Winning Isn't Easy: Long Term Disability ERISA Claims

Functional Capacity Evaluations & The Impact They Can Have On Your Disability Claim.

January 27, 2022 Nancy L. Cavey Season 2 Episode 41
Winning Isn't Easy: Long Term Disability ERISA Claims
Functional Capacity Evaluations & The Impact They Can Have On Your Disability Claim.
Transcript
ERISA Attorney Nancy L. Cavey:

Hey, I'm Nancy Cavey, national ERISA, and individual disability attorney. Welcome to a winning isn't easy. Before we get started today, I've gotta give you a legal disclaimer. This podcast isn't legal advice. The Florida bar association tells me that I've gotta say this. Now that I've said it, nothing is ever gonna prevent me from giving you an easy to understand overview, the disability insurance world, the games that disability carriers play and what you need to know to get the disability benefits you deserve. So off here we go today, I'm gonna be talking about functional capacity evaluations and the impact the results of an FCE can have on your disability insurance claim. There are three specific topics I'm gonna be talking of . Now . First, the answers to the eight most commonly asked questions about a disability insurance company's functional capacity evaluation. Test two. What are the five things that happened during a disability insurance company, functional capacity evaluation, and the story of an executive sous chef with osteomylitis who was wrongfully denied his long-term disability benefits by Hartford based on their functional capacity evaluation. Let's take a break for a moment before we get started with this week's episode,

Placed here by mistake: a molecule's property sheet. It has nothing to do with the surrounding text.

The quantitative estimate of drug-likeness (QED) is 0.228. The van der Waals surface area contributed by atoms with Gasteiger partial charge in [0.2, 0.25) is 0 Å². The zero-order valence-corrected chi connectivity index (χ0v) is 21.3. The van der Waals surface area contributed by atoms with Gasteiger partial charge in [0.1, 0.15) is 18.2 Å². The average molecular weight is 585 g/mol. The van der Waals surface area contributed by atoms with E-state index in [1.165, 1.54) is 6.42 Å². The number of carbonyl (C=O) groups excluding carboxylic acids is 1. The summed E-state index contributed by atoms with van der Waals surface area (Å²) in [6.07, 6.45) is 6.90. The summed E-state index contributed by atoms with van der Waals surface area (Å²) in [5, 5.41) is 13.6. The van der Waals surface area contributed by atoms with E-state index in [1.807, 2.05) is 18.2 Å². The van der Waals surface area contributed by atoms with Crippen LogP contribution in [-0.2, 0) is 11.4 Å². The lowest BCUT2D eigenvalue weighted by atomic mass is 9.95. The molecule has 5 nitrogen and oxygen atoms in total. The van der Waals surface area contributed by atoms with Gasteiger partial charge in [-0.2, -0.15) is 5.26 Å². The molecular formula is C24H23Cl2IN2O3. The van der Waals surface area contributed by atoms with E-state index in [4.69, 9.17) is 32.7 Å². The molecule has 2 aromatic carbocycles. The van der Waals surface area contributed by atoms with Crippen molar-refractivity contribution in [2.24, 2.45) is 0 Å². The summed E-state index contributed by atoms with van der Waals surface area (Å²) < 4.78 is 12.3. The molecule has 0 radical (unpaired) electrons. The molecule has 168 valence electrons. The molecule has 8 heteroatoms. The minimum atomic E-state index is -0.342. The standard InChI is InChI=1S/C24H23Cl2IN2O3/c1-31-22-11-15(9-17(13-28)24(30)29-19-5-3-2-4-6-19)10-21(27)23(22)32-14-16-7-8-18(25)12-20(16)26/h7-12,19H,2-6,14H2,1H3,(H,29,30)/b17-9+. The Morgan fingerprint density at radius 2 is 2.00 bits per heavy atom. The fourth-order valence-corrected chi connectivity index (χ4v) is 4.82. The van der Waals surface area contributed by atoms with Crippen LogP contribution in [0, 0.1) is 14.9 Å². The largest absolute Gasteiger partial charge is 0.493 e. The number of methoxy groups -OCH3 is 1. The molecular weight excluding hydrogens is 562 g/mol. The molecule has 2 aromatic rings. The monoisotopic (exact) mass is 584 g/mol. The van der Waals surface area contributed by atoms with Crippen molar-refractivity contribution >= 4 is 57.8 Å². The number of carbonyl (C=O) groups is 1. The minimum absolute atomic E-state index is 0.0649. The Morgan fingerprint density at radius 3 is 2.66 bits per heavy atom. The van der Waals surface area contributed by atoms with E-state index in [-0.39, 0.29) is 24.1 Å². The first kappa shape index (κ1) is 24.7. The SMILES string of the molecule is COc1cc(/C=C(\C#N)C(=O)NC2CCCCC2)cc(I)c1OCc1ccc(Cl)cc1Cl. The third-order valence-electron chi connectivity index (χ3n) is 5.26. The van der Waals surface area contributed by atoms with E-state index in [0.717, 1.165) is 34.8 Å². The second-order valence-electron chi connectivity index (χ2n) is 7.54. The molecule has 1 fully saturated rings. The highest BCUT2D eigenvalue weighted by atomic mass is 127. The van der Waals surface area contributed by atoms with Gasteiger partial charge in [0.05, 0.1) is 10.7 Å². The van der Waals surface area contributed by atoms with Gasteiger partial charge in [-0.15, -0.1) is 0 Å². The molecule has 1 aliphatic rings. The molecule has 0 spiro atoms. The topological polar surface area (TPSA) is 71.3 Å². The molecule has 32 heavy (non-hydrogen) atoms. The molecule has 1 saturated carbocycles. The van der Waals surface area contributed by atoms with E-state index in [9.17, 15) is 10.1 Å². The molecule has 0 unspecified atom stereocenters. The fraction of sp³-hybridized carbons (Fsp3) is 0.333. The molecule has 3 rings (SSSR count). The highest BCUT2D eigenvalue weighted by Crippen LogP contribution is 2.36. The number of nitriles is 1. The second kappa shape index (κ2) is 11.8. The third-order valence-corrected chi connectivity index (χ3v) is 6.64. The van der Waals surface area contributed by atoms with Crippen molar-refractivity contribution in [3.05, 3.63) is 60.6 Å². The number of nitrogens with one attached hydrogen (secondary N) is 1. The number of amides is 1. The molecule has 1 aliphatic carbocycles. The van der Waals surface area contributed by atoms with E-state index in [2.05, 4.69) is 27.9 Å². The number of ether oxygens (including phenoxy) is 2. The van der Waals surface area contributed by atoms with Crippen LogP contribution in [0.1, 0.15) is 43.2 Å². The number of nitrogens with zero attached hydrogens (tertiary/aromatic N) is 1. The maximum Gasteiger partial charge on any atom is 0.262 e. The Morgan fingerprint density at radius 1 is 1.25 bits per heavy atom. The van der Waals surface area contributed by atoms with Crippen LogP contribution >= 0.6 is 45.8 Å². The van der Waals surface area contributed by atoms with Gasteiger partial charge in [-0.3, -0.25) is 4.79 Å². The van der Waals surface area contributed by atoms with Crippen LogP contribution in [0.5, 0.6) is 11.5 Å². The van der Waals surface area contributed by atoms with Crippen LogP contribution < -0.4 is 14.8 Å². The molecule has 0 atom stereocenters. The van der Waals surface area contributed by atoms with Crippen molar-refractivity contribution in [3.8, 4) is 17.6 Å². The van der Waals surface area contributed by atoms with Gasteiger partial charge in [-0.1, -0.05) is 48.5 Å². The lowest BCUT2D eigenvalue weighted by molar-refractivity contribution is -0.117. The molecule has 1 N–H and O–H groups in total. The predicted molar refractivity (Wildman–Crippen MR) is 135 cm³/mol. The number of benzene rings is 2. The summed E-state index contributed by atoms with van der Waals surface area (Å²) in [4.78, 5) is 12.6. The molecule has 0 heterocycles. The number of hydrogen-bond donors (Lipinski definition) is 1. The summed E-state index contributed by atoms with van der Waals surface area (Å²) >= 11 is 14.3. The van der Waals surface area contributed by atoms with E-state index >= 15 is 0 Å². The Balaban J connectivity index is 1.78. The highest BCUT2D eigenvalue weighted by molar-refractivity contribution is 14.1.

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ERISA Attorney Nancy L. Cavey: